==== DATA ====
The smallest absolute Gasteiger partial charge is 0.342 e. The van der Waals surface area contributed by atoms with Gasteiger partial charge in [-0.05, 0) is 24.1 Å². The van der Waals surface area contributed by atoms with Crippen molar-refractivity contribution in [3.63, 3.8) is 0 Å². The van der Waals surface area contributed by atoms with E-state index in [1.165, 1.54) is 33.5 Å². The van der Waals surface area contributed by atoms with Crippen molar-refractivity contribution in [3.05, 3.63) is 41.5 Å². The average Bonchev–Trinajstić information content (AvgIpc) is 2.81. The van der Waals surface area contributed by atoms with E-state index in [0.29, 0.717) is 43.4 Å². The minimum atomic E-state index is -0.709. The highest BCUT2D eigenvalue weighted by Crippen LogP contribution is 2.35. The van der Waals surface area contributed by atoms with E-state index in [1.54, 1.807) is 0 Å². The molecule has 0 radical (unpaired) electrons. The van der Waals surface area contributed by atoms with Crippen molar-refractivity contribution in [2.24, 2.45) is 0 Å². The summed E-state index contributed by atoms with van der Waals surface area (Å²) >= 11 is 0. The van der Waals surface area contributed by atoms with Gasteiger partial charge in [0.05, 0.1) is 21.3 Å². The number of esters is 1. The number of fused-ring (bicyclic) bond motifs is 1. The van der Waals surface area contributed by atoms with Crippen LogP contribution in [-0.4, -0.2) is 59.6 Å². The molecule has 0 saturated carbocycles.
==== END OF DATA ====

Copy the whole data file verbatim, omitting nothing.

The smallest absolute Gasteiger partial charge is 0.342 e. The van der Waals surface area contributed by atoms with Gasteiger partial charge in [-0.05, 0) is 24.1 Å². The van der Waals surface area contributed by atoms with Crippen molar-refractivity contribution in [3.63, 3.8) is 0 Å². The van der Waals surface area contributed by atoms with E-state index in [1.165, 1.54) is 33.5 Å². The van der Waals surface area contributed by atoms with Crippen molar-refractivity contribution in [3.05, 3.63) is 41.5 Å². The average Bonchev–Trinajstić information content (AvgIpc) is 2.81. The van der Waals surface area contributed by atoms with E-state index in [0.29, 0.717) is 43.4 Å². The minimum atomic E-state index is -0.709. The highest BCUT2D eigenvalue weighted by Crippen LogP contribution is 2.35. The van der Waals surface area contributed by atoms with E-state index in [1.54, 1.807) is 0 Å². The molecule has 0 radical (unpaired) electrons. The van der Waals surface area contributed by atoms with Crippen molar-refractivity contribution in [2.24, 2.45) is 0 Å². The summed E-state index contributed by atoms with van der Waals surface area (Å²) >= 11 is 0. The van der Waals surface area contributed by atoms with Gasteiger partial charge in [0.05, 0.1) is 21.3 Å². The number of esters is 1. The number of fused-ring (bicyclic) bond motifs is 1. The van der Waals surface area contributed by atoms with Crippen LogP contribution in [-0.4, -0.2) is 59.6 Å². The molecule has 0 saturated carbocycles.